primary factor for these residents remaining on the streets.”

Rebecca Rennison, Hackney’s deputy mayor and 
housing chief, said: “We had already placed more 
than 50 rough sleepers in safe, self-contained 
accommodation even before the government’s 
request. With an offer of accommodation in place 
for every person known to be sleeping rough in 
the borough, the vast majority of homeless people 
in Hackney are now safe off the streets and 
receiving food, healthcare and other support.

“But each individual has complex needs that will 
not be solved overnight and we continue to work 
with outreach organisations to help those who 
remain on the street take up offers of accommodation.”

Adapting to life ‘inside four walls’

The pledge to house the homeless through the 
crisis has given many their best chance at 
avoiding the virus. But the drastic change to 
what for some people has been a lifestyle for 
many years has posed its own challenges.

Mcleay said he knew of “at least five or six” 
people who had already been asked to leave 
accommodation after struggling to adjust to 
living within four walls, whilst others were 
facing difficulties with abrupt social isolation.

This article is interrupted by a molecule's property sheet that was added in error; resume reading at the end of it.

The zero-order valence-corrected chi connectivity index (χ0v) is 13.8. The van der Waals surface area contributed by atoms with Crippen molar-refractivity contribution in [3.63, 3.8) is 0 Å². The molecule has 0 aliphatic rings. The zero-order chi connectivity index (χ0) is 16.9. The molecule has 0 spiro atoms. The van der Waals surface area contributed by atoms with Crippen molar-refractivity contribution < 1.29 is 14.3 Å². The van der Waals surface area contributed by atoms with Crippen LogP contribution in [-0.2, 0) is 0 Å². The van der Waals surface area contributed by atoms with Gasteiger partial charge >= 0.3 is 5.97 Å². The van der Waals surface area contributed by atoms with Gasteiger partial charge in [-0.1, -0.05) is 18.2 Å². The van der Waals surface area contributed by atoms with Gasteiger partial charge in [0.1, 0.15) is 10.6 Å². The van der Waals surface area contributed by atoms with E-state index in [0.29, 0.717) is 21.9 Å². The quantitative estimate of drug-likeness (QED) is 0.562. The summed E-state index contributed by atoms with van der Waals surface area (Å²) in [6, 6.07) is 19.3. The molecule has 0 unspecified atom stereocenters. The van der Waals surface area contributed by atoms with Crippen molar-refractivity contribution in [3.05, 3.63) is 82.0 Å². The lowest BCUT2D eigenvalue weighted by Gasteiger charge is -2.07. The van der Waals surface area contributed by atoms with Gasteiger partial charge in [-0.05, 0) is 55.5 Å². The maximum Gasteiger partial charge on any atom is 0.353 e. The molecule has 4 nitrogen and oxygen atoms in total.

He said: “The council pays for hotel rooms to put 
these guys up in, but quite a few of them have 
already been kicked out and are on the streets now.

“They could have been misbehaving, but the whole 
point of this process was to make sure they 
weren’t infecting other people or getting 
infected themselves so by kicking them out you’re 
sort of invalidating that whole process. It’s a 
really difficult one, because for a lot of our 
clients hotels probably aren’t the right place to be.

“Some of these people have lived on the streets 
for years, and suddenly you’re putting them 
inside four walls and they’re cut off from those 
routines they’ve depended on to survive. It’s so 
hard, because they need to stay there to stay 
safe, but to isolate in that way goes against 
pretty much every instinct we have.”

Many day centres and outreach groups that 
typically provide supplies of food, a laundry 
service and mental health support have found 
themselves having to radically alter the way they work.

Free meals are being delivered to hotels, and 
takeaway services have replaced the traditional soup kitchens.

Under new regulations put in place for the 
lockdown certain business are subject to 
restrictions and closures – including restaurants 
and cafes – but services providing food or drink 
to the homeless are excluded from this directive.

Where mealtimes used to be a potential 
opportunity to help identify the needs of those 
on the streets, social distancing rules now mean 
rough sleepers have to take their food and quickly disperse.

HuffPost UK spoke to a number of groups, 
including Exeter-based St Petrock’s, which have 
started to deliver meals to hotels that are 
hosting clients, and are even providing support 
such as mental health sessions via Zoom.

Spokesperson Lucy Patrick said: “Covid-19 has 
fundamentally changed the way we work across our 
entire service, but particularly the workings of 
our day centre because people can’t just drop in anymore.

“We are providing daily takeaway services to the